Millions are too much

Would you be willing to spend millions to get a job?

Hillary Clinton, Mitt Romney, Rudy Giuliani and John Edwards are. So are the rest of the current presidential candidates.

Clinton made the news recently for raising a record-breaking $26 million and transferring $10 million from her Senate funds for the first quarter of the 2008 fundraising cycle. CNN reported her goal is $75 million, but political analysts are expecting some candidates to raise about $100 million.

That estimation doesn’t seem unlikely. Romney leads the Republican candidates with $23 million, and other candidates aren’t that far behind. Both Giuliani and Edwards have $14 million.

All together, the four of them have raised about $77 million, not counting Clinton’s transfer. That figure doesn’t even include all of the candidates vying for their party’s support.

That much money seems like overkill for the first quarter of fundraising. The presidential primaries haven’t even happened yet, and these people have raised more money individually than most people will ever see in their lifetime.

Though they are gearing up for campaigning in ’08, it’s still only ’07. They aren’t even really competing against other parties yet. They’ll use this money to gain support from people who are already going to vote for them. They aren’t trying to get people to jump to the other side of the fence – they’re just trying to get people to come to their particular part of the pasture.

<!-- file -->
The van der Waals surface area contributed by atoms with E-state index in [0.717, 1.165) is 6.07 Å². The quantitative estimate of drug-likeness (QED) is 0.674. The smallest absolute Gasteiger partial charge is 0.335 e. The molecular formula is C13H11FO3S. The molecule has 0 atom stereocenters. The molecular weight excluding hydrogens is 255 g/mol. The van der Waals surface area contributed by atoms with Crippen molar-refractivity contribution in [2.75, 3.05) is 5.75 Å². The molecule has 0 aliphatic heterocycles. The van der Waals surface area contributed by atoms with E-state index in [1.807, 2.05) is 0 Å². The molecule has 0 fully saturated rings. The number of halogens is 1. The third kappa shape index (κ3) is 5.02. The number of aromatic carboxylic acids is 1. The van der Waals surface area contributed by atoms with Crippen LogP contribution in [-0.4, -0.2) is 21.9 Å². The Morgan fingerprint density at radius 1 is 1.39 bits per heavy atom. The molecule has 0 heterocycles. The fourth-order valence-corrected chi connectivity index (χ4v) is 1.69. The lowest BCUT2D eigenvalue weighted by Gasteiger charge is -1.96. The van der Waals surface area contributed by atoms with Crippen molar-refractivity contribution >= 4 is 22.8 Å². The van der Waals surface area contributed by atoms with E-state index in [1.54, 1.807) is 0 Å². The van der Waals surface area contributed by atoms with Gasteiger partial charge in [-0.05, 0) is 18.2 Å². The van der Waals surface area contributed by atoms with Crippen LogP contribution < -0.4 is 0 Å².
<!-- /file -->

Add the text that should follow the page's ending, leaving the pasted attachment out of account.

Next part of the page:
On top of that, only one person gets to be president. Only one person runs for each party. If Clinton were to win, right now, that would mean about $51 million would be wasted. All of that money gone, either to advertising, research, travel and other operating expenses, instead of going to some other worthy cause.

It’s hypocritical that these candidates who are running for president on the grounds of wanting to provide for the people and their future are willing to risk so much money on a job that is in no way guaranteed.

The candidates need money to campaign, there is no doubt about that. But does it need to be so high? Are their campaigns really that expansive at this point that they need all of this money? We need to start asking ourselves, when is it too much? Is raising this much money being morally and fiscally responsible?

Now, some of the blame needs to fall on the people who donate this much money. It’s great that they are politically conscious and involved, but if they have that much money to give to politicians, we hope they are also as giving to other deserving causes.

When the money gets this high, it loses all meaning. Who can honestly picture $77 million and all the good it could do? There are so many charities, organizations and other research that could use these millions. Most of the candidates running come from a political background and have a great deal of name recognition. Do they really need all of this money to get elected?

It’s sad to think that so much emphasis is put on having enough money to run this country. Silly us – we thought it was having the right ideas and the work ethic to put them into place.

The above editorial is the consensus opinion of the Daily Kent Stater editorial board.